Tikorangi Garden Diary number 2, June 3, 2011

A magic run of autumn weather has seen all three of us out in the garden every day. Temperatures remain very mild even though we are now technically in winter. I am nearing the end of my marathon on the Avenue Gardens – another two weeks of reasonable weather and it may be done. We are not big on measuring (and counting plants does not even enter our orbit – we can never believe people who boast that they have 245 roses or 415 rhododendrons. Who can be bothered counting?). But reading a brag book boast by somebody else, I had to pace out the Avenue Gardens to see if I was exaggerating my current task. It measures somewhere over 4300 square metres which I think converts to over an acre of intensive garden. No wonder it is a major task.

Dividing the streptocarpus

Dividing the streptocarpus

Today has been lifting and dividing streptocarpus – members of the gesneriad family. We are not big on bedding plants here but the streptocarpus survive well in reasonably hard, woodland conditions. They have tiny root systems and seem to muddle on very successfully despite benign neglect so I am hoping they may thrive in freshly tilled soils. They are frost tender and more commonly grown as house plants (like their siblings, gloxinias) but add a touch of the exotic as garden plants.

Mark has been doing a weeding round. He is the Chief Weed Controller here and takes his role very seriously. In a large garden, weed control is the first line of defence against the encroaching wilderness that hovers forever on the boundary, waiting to make inroads. We admit to using glyphosate. There is no way we could maintain the garden without it. The push hoe is fine in summer for the veg garden and for emergency intervention, but glyphosate is indispensable. Mark lives in fear that research may one day rule that it is unsafe, but as long as we can believe that it is not an environmental threat, we will continue its use. The aim here is always to avoid any going to seed. Good weed spraying should be as close to invisible as possible, which means getting the weeds when they have just germinated and never, but never, spraying edges. Various edging tools were designed to get clean, crisp edges, not weedkiller which leaves an unsightly dead fringe.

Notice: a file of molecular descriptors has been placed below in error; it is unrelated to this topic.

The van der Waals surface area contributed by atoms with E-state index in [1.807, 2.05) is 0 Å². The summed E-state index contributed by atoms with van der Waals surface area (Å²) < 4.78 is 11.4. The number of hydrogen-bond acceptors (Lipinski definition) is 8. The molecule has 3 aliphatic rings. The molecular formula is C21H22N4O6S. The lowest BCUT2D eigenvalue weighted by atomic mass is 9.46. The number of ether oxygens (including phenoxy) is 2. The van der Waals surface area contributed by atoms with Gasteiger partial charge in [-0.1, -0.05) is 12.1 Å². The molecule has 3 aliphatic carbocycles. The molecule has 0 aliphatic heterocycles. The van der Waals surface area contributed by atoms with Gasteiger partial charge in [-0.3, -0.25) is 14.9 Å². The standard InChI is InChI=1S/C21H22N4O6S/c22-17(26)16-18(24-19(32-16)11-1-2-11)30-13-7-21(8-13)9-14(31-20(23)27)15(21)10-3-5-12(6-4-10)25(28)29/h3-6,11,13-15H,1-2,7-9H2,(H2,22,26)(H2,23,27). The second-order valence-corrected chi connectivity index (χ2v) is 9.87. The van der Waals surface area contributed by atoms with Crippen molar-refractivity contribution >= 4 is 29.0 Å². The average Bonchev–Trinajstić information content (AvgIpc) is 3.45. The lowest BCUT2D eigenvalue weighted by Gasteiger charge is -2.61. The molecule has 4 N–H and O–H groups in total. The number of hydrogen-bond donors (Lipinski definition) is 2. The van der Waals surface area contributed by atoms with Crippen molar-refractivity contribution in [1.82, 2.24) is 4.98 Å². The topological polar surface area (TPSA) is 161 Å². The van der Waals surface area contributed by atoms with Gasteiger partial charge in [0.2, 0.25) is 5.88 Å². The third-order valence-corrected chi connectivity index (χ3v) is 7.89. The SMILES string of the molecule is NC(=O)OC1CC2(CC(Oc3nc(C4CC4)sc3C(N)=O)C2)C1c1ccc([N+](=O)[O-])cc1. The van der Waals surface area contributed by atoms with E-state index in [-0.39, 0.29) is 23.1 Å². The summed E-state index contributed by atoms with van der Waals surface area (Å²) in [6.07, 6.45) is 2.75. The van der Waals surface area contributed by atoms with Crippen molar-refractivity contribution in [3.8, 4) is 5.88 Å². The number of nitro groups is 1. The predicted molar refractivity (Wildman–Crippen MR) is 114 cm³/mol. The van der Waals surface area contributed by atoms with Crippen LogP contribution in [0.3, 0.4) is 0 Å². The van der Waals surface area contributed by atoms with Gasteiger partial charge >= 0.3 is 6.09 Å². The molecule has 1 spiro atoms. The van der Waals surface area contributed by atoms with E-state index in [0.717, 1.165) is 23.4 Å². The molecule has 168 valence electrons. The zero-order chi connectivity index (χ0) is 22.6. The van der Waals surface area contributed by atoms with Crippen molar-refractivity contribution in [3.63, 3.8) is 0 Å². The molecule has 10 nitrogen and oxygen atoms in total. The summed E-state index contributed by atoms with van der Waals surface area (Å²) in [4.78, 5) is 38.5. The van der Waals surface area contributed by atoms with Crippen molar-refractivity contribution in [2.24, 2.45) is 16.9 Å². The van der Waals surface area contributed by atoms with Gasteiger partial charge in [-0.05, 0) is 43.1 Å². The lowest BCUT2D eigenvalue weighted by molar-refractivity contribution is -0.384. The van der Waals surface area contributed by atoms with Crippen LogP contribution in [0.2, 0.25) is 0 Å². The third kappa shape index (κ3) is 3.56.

Bigger is better when it comes to walnuts. Standard walnuts to the right, what we think is Freshford Gem to the left

Bigger is better when it comes to walnuts. Standard walnuts to the right, what we think is Freshford Gem to the left

We are drying walnuts and have a good crop from our large walnut this season. As far as we know, it is Freshford Gem, an Australian selection. It is far more rewarding to work with big nuts, rather than the standard size so if you have a choice when it comes to buying trees, chose the ones that boast very large individual nuts.

I was just ever so slightly put out this morning to read the garden pages of our local paper (until last week, I contributed the bulk of copy) and to see that my beloved Plant Collector column has been replaced with indecent haste – by a shopping reporter. Sigh. Gone is the freedom I had to write about any interesting or appealing plant, regardless of whether it was available to purchase or not. Now garish synthetic clogs are the order of the day. It must be a sign of the times. The Philistines have taken over.